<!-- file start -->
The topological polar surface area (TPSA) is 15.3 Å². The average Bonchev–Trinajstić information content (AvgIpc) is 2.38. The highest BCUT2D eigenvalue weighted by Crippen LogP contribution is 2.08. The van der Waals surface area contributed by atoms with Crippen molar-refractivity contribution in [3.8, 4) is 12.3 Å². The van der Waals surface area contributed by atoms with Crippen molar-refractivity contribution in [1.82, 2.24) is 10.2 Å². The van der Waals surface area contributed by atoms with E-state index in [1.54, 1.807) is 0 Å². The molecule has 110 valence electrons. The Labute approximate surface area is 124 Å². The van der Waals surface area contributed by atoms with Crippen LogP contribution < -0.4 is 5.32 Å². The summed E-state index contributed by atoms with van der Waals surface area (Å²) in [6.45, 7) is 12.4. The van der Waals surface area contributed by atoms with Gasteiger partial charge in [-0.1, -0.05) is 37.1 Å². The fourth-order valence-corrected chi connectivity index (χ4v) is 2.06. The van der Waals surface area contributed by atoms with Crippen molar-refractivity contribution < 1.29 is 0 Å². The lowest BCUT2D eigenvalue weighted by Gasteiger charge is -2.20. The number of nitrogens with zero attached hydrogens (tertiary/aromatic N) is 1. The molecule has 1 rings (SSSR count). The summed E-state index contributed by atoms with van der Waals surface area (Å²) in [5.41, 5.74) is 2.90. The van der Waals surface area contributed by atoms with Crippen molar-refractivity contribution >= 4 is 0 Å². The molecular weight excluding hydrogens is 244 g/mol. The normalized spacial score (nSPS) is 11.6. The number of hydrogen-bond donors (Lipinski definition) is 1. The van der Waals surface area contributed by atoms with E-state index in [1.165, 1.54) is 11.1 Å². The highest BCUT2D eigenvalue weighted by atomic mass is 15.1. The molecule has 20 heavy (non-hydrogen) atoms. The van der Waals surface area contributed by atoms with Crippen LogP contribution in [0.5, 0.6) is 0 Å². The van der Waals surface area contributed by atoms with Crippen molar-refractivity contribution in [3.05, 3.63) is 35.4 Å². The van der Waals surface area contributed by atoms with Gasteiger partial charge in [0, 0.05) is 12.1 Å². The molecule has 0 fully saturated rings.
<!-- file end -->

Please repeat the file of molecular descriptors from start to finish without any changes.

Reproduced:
The topological polar surface area (TPSA) is 15.3 Å². The average Bonchev–Trinajstić information content (AvgIpc) is 2.38. The highest BCUT2D eigenvalue weighted by Crippen LogP contribution is 2.08. The van der Waals surface area contributed by atoms with Crippen molar-refractivity contribution in [3.8, 4) is 12.3 Å². The van der Waals surface area contributed by atoms with Crippen molar-refractivity contribution in [1.82, 2.24) is 10.2 Å². The van der Waals surface area contributed by atoms with E-state index in [1.54, 1.807) is 0 Å². The molecule has 110 valence electrons. The Labute approximate surface area is 124 Å². The van der Waals surface area contributed by atoms with Crippen LogP contribution < -0.4 is 5.32 Å². The summed E-state index contributed by atoms with van der Waals surface area (Å²) in [6.45, 7) is 12.4. The van der Waals surface area contributed by atoms with Gasteiger partial charge in [-0.1, -0.05) is 37.1 Å². The fourth-order valence-corrected chi connectivity index (χ4v) is 2.06. The van der Waals surface area contributed by atoms with Crippen molar-refractivity contribution < 1.29 is 0 Å². The lowest BCUT2D eigenvalue weighted by Gasteiger charge is -2.20. The number of nitrogens with zero attached hydrogens (tertiary/aromatic N) is 1. The molecule has 1 rings (SSSR count). The summed E-state index contributed by atoms with van der Waals surface area (Å²) in [5.41, 5.74) is 2.90. The van der Waals surface area contributed by atoms with Crippen molar-refractivity contribution >= 4 is 0 Å². The molecular weight excluding hydrogens is 244 g/mol. The normalized spacial score (nSPS) is 11.6. The number of hydrogen-bond donors (Lipinski definition) is 1. The van der Waals surface area contributed by atoms with E-state index in [1.165, 1.54) is 11.1 Å². The highest BCUT2D eigenvalue weighted by atomic mass is 15.1. The molecule has 20 heavy (non-hydrogen) atoms. The van der Waals surface area contributed by atoms with Crippen LogP contribution in [0.5, 0.6) is 0 Å². The van der Waals surface area contributed by atoms with Crippen molar-refractivity contribution in [3.05, 3.63) is 35.4 Å². The van der Waals surface area contributed by atoms with Gasteiger partial charge in [0, 0.05) is 12.1 Å². The molecule has 0 fully saturated rings.